Information on stage of disease was not captured, although this study did capture a proxy for stage of disease. However, until we can match this proxy to disease stage (ongoing evaluation in a subset of patients), commenting on this aspect of the data is not possible. Literature has shown that costs associated with care for lung, colorectal, breast, prostate, and bladder cancer patients tend to be highest in the first 6 months following diagnosis and in the last 12 months before death . Patients were recruited in this study throughout the life cycle of their illness; hence, significant variation in healthcare resource use should be expected, which may impact their OOPC as well as their perceived financial burden. Some costs were episodic and were captured early in a patients’ treatment, while others were captured later in their treatment. These variations make it more difficult to elucidate factors that determine those patients most at risk for significant financial burdens.
Due to privacy issues, sites were not able to capture those who declined participation. Therefore, there is a risk of bias in this sample, and to some degree, this has been seen in an over representation of those in the higher income brackets (Table 1). Although the intention was to recruit patients equally from all four tumour groups, this was not attained due to limited availability or poor health status of patients in some centres. Recruitment strategies also differed with some centres recruiting the majority of patients using paper copies, while others used online enrollment. Although no statistical difference across recruitment methods was seen, nonetheless, this may have introduced bias. Additionally, given the use of p < 0.05 has been challenged recently , some results just over this threshold and declared not significant could be interpreted differently.
Lastly, consistent with earlier studies [3, 4], income loss calculations are based on actual time lost from work. This income loss estimate is likely overstated, and calculations adjusting for government and private payor coverage would be more accurate. However, each of these calculations requires a series of assumptions and models which will be addressed in a subsequent publication.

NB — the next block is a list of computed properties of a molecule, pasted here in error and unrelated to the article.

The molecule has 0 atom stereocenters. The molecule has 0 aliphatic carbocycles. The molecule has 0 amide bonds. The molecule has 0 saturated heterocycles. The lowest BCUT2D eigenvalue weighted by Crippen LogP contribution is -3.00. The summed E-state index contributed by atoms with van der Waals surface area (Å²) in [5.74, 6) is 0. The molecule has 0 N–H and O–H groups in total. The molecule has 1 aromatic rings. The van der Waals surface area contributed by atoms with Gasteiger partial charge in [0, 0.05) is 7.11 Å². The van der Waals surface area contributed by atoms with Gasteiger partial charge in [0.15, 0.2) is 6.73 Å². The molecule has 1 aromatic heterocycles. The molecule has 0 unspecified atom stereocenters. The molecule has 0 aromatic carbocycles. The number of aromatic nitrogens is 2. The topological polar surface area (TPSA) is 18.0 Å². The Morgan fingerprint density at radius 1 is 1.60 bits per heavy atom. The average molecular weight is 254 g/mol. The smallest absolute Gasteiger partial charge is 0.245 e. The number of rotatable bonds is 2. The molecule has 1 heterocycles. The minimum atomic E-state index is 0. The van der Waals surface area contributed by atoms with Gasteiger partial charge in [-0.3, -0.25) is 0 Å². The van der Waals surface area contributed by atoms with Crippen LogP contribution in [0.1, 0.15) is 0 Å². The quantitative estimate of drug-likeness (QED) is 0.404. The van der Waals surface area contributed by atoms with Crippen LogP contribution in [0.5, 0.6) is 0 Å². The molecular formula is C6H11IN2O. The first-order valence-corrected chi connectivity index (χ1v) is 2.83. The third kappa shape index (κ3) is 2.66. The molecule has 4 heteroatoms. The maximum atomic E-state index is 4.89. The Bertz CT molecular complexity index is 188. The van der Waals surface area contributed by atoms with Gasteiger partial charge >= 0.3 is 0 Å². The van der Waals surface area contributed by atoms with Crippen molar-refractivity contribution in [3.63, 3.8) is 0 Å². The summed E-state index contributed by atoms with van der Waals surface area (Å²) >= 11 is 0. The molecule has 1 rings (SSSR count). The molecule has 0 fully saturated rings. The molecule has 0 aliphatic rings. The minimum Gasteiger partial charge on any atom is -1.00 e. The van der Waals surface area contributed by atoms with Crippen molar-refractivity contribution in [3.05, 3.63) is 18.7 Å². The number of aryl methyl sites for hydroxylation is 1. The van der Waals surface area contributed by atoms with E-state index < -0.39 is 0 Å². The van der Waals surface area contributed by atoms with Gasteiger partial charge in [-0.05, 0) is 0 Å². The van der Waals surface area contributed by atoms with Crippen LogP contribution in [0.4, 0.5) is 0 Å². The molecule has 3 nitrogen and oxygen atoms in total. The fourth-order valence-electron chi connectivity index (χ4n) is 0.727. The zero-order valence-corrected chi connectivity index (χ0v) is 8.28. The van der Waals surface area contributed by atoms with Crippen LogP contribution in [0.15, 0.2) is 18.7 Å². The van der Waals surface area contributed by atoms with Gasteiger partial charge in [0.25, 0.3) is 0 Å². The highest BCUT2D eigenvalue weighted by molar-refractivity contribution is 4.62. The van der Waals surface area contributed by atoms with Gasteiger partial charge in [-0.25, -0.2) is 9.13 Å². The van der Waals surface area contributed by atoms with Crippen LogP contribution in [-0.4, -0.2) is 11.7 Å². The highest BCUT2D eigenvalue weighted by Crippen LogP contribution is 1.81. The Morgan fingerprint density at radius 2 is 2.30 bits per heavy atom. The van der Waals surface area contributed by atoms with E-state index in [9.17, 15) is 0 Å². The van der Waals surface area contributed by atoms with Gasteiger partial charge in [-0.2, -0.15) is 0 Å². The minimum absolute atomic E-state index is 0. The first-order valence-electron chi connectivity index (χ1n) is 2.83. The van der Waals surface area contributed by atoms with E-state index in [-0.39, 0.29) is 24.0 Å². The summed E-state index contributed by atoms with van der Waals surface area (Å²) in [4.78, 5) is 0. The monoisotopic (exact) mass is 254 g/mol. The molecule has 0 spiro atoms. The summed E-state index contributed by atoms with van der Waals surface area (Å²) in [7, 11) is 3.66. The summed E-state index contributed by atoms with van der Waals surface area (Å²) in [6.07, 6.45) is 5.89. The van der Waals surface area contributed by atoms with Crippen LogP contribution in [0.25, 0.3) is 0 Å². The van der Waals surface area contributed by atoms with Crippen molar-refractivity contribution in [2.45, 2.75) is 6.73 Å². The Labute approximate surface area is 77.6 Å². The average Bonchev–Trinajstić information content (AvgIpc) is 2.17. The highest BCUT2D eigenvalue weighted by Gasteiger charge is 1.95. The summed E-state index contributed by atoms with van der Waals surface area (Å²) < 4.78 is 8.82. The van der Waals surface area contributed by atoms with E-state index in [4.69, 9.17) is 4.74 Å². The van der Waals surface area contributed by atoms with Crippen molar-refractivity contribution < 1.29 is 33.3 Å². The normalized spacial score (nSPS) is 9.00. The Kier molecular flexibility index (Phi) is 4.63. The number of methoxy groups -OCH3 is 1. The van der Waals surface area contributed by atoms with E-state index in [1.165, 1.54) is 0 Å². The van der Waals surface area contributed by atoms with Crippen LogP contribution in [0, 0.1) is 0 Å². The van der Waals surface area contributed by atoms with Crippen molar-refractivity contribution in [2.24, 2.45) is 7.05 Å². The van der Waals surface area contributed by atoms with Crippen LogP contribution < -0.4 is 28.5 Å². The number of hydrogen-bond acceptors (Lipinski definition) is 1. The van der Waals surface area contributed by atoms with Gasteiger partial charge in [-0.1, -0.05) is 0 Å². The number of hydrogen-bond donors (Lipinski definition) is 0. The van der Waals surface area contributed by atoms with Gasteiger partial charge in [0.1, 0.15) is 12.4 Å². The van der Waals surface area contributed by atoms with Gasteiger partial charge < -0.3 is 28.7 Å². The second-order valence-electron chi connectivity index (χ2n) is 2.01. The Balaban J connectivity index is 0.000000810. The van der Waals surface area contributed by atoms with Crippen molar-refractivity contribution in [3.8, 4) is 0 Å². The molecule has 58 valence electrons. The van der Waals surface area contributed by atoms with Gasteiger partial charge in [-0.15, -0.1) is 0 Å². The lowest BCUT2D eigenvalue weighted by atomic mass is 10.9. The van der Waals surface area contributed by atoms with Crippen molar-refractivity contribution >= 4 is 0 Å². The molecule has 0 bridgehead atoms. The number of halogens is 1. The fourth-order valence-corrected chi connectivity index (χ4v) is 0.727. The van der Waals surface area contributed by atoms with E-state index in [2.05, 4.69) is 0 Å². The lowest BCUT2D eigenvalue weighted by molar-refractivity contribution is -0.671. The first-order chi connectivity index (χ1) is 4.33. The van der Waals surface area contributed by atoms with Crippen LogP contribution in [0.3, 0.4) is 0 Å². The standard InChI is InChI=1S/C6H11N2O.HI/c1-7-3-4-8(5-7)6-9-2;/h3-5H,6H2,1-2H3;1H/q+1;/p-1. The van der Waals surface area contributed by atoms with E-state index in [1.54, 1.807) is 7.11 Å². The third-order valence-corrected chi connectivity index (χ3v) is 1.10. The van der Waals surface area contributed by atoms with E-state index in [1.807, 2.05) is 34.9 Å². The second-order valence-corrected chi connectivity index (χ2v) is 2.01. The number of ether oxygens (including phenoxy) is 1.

In Canada, some programmes are designed to assist patients with high financial health-related burdens. They include special means tested drug funding programmes, age-related programmes, healthcare funding programmes for patients with work-related illnesses, and special healthcare funding for persons who are out of work (http://www.health.gov.on.ca/en/pro/programs/drugs/funded_drug/funded_drug.aspx, Accessed July 28, 2020). Whether participants with high financial burden were eligible for and/or aware of such assistance is worthy of further investigation. However, previous work has suggested that about three-quarters of patients are not aware of aid programmes .
The high financial burden reported by one-third of patients is likely multi-factorial and influenced by the limited availability of supportive services and higher prices for pharmaceuticals. Psychosocial distress, which has been shown to be as high as 43% in lung cancer patients , is an additional factor that may impact perceived burden. There may be a valuable opportunity to minimize perceived patient burden through more extensive supportive care programmes and better pharmaceutical coverage.
Loss of caregivers’ income while delivering necessary services at home contributes greatly to perceived burden. In December 2017, the Federal Minister of Health announced a 5-year CA$691 million grant to cover supportive leave for family delivering end-of-life care for up to 15 weeks for critically ill patients and up to 26 weeks for end-of-life support (https://www.newswire.ca/news-releases/more-choice-and-flexibility-for-families-and-caregivers-starting-december-3-2017-656401883.html, accessed July 28, 2020). This will address needs of many patients with advanced disease. Even so, maximum payments are set at 55% of full income, which may still result in significant financial burden for patients and their families. Moreover, most common cancers have treatment cycles of 6–12 months and follow-up treatment often for years, well beyond the limits of these new federal programmes.
These study results suggest the boundaries of healthcare can spill over into, or are influenced by, other social programmes, such as those associated with income replacement. It raises the question of whether health policy makers should consider the influence of programmes outside the Ministry of Health silo when evaluating the comprehensiveness of publicly funded healthcare for illnesses like cancer.